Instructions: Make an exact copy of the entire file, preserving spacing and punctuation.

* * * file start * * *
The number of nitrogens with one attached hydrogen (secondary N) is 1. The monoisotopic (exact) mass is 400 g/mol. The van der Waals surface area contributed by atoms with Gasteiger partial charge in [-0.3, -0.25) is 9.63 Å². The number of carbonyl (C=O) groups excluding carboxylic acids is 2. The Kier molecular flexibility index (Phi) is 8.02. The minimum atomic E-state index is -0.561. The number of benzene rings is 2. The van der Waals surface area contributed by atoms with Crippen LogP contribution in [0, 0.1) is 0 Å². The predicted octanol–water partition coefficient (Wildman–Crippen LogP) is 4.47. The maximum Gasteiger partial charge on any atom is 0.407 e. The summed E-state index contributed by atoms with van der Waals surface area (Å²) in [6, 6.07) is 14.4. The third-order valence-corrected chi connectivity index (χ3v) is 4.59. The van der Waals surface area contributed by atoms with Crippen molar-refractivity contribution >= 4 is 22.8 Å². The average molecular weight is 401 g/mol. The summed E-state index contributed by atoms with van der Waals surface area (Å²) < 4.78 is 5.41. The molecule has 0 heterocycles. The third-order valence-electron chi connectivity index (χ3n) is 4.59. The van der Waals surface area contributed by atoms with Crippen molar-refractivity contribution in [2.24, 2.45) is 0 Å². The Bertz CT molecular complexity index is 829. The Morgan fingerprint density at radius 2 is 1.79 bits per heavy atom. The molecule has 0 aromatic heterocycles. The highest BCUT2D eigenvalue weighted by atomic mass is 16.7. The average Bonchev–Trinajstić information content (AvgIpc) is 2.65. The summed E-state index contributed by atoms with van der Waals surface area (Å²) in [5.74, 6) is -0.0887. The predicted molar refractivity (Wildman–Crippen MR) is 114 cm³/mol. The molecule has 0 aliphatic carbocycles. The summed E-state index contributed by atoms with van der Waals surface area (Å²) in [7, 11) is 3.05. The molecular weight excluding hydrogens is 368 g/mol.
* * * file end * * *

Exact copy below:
The number of nitrogens with one attached hydrogen (secondary N) is 1. The monoisotopic (exact) mass is 400 g/mol. The van der Waals surface area contributed by atoms with Gasteiger partial charge in [-0.3, -0.25) is 9.63 Å². The number of carbonyl (C=O) groups excluding carboxylic acids is 2. The Kier molecular flexibility index (Phi) is 8.02. The minimum atomic E-state index is -0.561. The number of benzene rings is 2. The van der Waals surface area contributed by atoms with Crippen LogP contribution in [0, 0.1) is 0 Å². The predicted octanol–water partition coefficient (Wildman–Crippen LogP) is 4.47. The maximum Gasteiger partial charge on any atom is 0.407 e. The summed E-state index contributed by atoms with van der Waals surface area (Å²) in [6, 6.07) is 14.4. The third-order valence-corrected chi connectivity index (χ3v) is 4.59. The van der Waals surface area contributed by atoms with Crippen molar-refractivity contribution >= 4 is 22.8 Å². The average molecular weight is 401 g/mol. The summed E-state index contributed by atoms with van der Waals surface area (Å²) < 4.78 is 5.41. The molecule has 0 heterocycles. The third-order valence-electron chi connectivity index (χ3n) is 4.59. The van der Waals surface area contributed by atoms with Crippen molar-refractivity contribution in [2.24, 2.45) is 0 Å². The Bertz CT molecular complexity index is 829. The Morgan fingerprint density at radius 2 is 1.79 bits per heavy atom. The molecule has 0 aromatic heterocycles. The highest BCUT2D eigenvalue weighted by atomic mass is 16.7. The average Bonchev–Trinajstić information content (AvgIpc) is 2.65. The summed E-state index contributed by atoms with van der Waals surface area (Å²) in [5.74, 6) is -0.0887. The predicted molar refractivity (Wildman–Crippen MR) is 114 cm³/mol. The molecule has 0 aliphatic carbocycles. The summed E-state index contributed by atoms with van der Waals surface area (Å²) in [7, 11) is 3.05. The molecular weight excluding hydrogens is 368 g/mol.